It is all part of the "Us against them" attitude of elected officials and public employees have, especially those with "power" over others. It seems that once elected, America is theirs and the public is suspect. This isn't just true for adrenalin junkie activities, it's true for a whole range of boring things as well. People with power need to weild that power to feel that they are special, that they deserve that power,that those above and below them admire their use of power,or at least fear it. It's just like school bullies, but here the school administration is the biggest bully, and the ranks of bullies keeps growing. It is as addicting as the adrenalin rush from jumping. Besides,they get paid for it,which proves to them that it's right.

To me it's all part of a hidden truth and that is that we live in a police state as vile as any. Every city,county, state, and fed agency wants its citizens to act like sheep, do what they are told, pay taxes, and not make ANY fuss. WHAT THE EFF has happened to America; a bunch of old biddies complaining about everything has lawmakers criminalizing everything.

I can understand the tresspass part of the problem, but parks that allow "free" climbers can't claim base jumping is significantly more dangerous. Because something is dangerous bears no connection for it to be illegal. One only need look at bullriding and auto racing, surfing, walking down the street in Oakland. I think there is some inherent mental malady/delusion here with the "police" mentality of running the parks, andin fact governance in general. (This is a stretch to compare and I apologize for the connection) This is like the child porno watchers, they watch all the time, that's their job, really bad stuff all the time, yet they are "police" and immune. These are the really sick people. look at all the preachers and we find them to be frauds, like the politicians jumping up and down about gay stuff, turning out tobe closet gays.

God, please save me from the savers. The people running around "saving" the world from basejumping must be weird. It does sound like they got their kicks kicking hisass.

If I were young I'dbe a suit flyer if I could. Please don't let the biddies stop you.


I'd suggest hang-gliding off of Glacier Point instead -- it's regulated and legal, and lasts nearly 15 minutes with a trip across the valley to El Cap...scenic and fun.

Randy English
Randy English

NPS ban on BASE jumping is arbitrary and without merit. Higher risk activities such as free soloing are allowed. More environmentally destructive activities such as horseback riding are allowed. I would wager more people die annually going over Vernal or Nevada Falls than BASE jumping. Granted more people walk to the falls than BASE jump, but if safety is the reason for the ban on BASE jumping, the trail to Vernal/Nevada falls should be closed for safety as well.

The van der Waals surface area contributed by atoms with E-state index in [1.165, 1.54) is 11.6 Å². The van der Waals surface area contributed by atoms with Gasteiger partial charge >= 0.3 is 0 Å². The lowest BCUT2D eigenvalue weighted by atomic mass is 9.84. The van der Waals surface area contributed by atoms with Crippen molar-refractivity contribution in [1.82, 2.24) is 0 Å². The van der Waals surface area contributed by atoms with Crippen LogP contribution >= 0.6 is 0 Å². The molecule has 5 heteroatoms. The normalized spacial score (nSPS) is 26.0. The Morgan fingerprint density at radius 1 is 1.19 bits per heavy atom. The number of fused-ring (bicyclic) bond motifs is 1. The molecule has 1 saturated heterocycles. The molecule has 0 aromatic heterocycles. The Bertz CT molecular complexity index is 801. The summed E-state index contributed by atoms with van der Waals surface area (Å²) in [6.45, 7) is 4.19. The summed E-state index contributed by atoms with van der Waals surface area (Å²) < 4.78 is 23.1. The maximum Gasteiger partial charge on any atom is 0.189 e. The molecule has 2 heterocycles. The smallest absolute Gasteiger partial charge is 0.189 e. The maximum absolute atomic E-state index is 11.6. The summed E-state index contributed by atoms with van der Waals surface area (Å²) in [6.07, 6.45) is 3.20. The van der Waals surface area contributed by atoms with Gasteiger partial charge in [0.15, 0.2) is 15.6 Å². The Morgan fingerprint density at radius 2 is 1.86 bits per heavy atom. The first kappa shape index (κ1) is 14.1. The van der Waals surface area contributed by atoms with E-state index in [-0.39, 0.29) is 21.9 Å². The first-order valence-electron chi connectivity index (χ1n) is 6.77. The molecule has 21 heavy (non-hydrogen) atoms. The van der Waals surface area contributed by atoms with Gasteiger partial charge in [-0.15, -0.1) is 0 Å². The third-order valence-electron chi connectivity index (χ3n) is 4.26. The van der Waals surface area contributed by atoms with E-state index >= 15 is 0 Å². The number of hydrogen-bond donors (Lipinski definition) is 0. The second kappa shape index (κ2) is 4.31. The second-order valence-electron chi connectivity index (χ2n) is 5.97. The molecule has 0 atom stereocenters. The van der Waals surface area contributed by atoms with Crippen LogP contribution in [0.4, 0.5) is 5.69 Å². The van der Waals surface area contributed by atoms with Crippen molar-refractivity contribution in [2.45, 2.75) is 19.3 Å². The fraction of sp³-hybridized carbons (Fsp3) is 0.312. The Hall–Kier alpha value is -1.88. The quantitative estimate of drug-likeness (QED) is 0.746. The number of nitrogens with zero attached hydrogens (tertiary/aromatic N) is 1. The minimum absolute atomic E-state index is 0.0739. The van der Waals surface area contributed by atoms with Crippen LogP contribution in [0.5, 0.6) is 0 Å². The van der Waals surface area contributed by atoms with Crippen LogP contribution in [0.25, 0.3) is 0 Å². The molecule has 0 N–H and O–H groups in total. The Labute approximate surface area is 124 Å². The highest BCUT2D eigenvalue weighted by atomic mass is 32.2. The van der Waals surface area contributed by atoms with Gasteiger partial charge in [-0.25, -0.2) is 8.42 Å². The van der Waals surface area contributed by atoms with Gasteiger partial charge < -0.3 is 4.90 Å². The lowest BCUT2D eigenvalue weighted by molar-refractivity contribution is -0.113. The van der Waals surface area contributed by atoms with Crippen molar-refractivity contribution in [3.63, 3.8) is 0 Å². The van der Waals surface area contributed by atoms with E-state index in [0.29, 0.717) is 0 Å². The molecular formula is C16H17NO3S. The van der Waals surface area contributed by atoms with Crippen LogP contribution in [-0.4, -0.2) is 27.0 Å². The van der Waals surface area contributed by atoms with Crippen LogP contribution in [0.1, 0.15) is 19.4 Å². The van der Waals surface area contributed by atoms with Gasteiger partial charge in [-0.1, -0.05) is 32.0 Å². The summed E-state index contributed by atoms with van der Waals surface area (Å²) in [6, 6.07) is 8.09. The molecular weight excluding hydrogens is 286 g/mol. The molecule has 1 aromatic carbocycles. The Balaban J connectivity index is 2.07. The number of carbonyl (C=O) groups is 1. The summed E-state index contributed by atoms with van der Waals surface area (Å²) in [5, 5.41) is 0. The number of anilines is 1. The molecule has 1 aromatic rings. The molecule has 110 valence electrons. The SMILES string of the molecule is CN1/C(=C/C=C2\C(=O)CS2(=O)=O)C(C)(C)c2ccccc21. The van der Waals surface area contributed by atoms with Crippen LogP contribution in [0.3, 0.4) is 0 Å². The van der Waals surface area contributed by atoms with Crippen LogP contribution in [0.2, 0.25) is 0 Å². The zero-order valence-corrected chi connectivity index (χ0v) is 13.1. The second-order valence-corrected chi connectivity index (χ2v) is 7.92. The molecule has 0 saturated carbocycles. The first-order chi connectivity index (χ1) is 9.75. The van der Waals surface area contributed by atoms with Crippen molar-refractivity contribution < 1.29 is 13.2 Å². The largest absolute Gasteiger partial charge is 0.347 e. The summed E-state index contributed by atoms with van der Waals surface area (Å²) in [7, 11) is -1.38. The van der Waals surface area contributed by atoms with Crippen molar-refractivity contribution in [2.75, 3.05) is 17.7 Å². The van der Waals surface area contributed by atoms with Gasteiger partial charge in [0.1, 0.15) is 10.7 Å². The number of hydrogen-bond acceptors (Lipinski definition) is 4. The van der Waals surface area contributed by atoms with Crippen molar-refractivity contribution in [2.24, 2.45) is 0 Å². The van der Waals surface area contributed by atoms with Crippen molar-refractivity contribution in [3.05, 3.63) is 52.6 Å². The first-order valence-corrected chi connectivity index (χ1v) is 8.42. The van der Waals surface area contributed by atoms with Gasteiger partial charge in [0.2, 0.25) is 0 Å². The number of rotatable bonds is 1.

In my discussion with NPS staff two reasons for the ban are cited. The first is safety. When I have countered with the above arguments about free soloing/tourists going over falls, they have stated their real concern is not the jumper, but motorists crashing because they are watching the jumper not the road. Then the real concern is cited, the fear of subsequent lawsuits from said motorists. The solution for their first concern is simple, scheduled road closures, perhaps for one hour every Wednesday afternoon (arbitrary time/day just for example). No traffic, no distracted motorists. Road would be open for emergency vehicles and since they are driven by professionals there should be no concern about the driver not watching the road. (Some may argue about closing the valley floor to automobile traffic altogether due to environmental degradation but that is another issue altogether)

Their second argument is BASE jumping is a nontraditional activity outside the scope of recreation in a national park. This argument is so spurious that it noes not merit a rebuttal. It makes as much sense as banning digital photography in the park because it was not in use during Ansel Adams lifetime.

NPS land is owned by the people not the agency that oversees the land. The NPS should not have the authority to ban any nondestructive use of the peoples land (Cue Woody Guthrie...)

I am not a BASE jumper. I am a climber/skier/backpacker. I am concerned that if the NPS can place an outright ban on an activity like BASE jumping, the activities I enjoy can be banned as well. Remember for a time in the 50's the NPS banned Warren Harding from his first ascent attempts on the Nose of El Cap due to traffic concerns.

As for BASE jumping off private property, well that is private property and the property owners have rights. Proceed at your own peril.


The distracted-drivers-crashing-into-each-other argument is suppsedly why hang-glider pilots have to launch by 9 and land by 10, instead of later when it is better. Maybe driving is the real hazard here.